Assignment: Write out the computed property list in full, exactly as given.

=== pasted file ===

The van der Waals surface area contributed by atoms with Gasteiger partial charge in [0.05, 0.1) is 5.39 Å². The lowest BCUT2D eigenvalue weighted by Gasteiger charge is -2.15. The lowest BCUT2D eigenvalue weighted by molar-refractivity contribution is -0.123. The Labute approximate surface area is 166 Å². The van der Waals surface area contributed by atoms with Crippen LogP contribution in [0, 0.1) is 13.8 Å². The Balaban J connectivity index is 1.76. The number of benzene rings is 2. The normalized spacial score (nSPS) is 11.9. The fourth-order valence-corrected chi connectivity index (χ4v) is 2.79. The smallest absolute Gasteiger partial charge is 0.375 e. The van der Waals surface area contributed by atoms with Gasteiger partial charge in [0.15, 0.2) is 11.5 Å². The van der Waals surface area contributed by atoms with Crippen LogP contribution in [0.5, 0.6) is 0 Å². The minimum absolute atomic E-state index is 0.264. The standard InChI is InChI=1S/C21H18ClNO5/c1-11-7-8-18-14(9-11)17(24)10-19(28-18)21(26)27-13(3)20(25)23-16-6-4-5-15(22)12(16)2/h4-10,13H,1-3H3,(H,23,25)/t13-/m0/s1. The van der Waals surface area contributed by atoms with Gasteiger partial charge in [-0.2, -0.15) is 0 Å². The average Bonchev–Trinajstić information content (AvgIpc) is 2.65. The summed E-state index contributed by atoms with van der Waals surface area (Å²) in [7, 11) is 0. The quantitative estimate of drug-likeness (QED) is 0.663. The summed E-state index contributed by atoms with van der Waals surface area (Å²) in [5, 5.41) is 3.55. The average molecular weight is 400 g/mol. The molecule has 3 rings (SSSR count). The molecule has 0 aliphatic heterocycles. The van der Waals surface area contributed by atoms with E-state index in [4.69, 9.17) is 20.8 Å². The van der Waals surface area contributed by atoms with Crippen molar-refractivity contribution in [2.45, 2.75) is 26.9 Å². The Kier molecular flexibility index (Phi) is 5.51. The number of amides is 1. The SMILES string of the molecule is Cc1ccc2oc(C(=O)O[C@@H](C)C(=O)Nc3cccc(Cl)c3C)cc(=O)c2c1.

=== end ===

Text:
The van der Waals surface area contributed by atoms with Gasteiger partial charge in [0.05, 0.1) is 5.39 Å². The lowest BCUT2D eigenvalue weighted by Gasteiger charge is -2.15. The lowest BCUT2D eigenvalue weighted by molar-refractivity contribution is -0.123. The Labute approximate surface area is 166 Å². The van der Waals surface area contributed by atoms with Crippen LogP contribution in [0, 0.1) is 13.8 Å². The Balaban J connectivity index is 1.76. The number of benzene rings is 2. The normalized spacial score (nSPS) is 11.9. The fourth-order valence-corrected chi connectivity index (χ4v) is 2.79. The smallest absolute Gasteiger partial charge is 0.375 e. The van der Waals surface area contributed by atoms with Gasteiger partial charge in [0.15, 0.2) is 11.5 Å². The van der Waals surface area contributed by atoms with Crippen LogP contribution in [0.5, 0.6) is 0 Å². The minimum absolute atomic E-state index is 0.264. The standard InChI is InChI=1S/C21H18ClNO5/c1-11-7-8-18-14(9-11)17(24)10-19(28-18)21(26)27-13(3)20(25)23-16-6-4-5-15(22)12(16)2/h4-10,13H,1-3H3,(H,23,25)/t13-/m0/s1. The van der Waals surface area contributed by atoms with Gasteiger partial charge in [-0.2, -0.15) is 0 Å². The average Bonchev–Trinajstić information content (AvgIpc) is 2.65. The summed E-state index contributed by atoms with van der Waals surface area (Å²) in [7, 11) is 0. The quantitative estimate of drug-likeness (QED) is 0.663. The summed E-state index contributed by atoms with van der Waals surface area (Å²) in [5, 5.41) is 3.55. The average molecular weight is 400 g/mol. The molecule has 3 rings (SSSR count). The molecule has 0 aliphatic heterocycles. The van der Waals surface area contributed by atoms with E-state index in [4.69, 9.17) is 20.8 Å². The van der Waals surface area contributed by atoms with Crippen molar-refractivity contribution in [2.45, 2.75) is 26.9 Å². The Kier molecular flexibility index (Phi) is 5.51. The number of amides is 1. The SMILES string of the molecule is Cc1ccc2oc(C(=O)O[C@@H](C)C(=O)Nc3cccc(Cl)c3C)cc(=O)c2c1.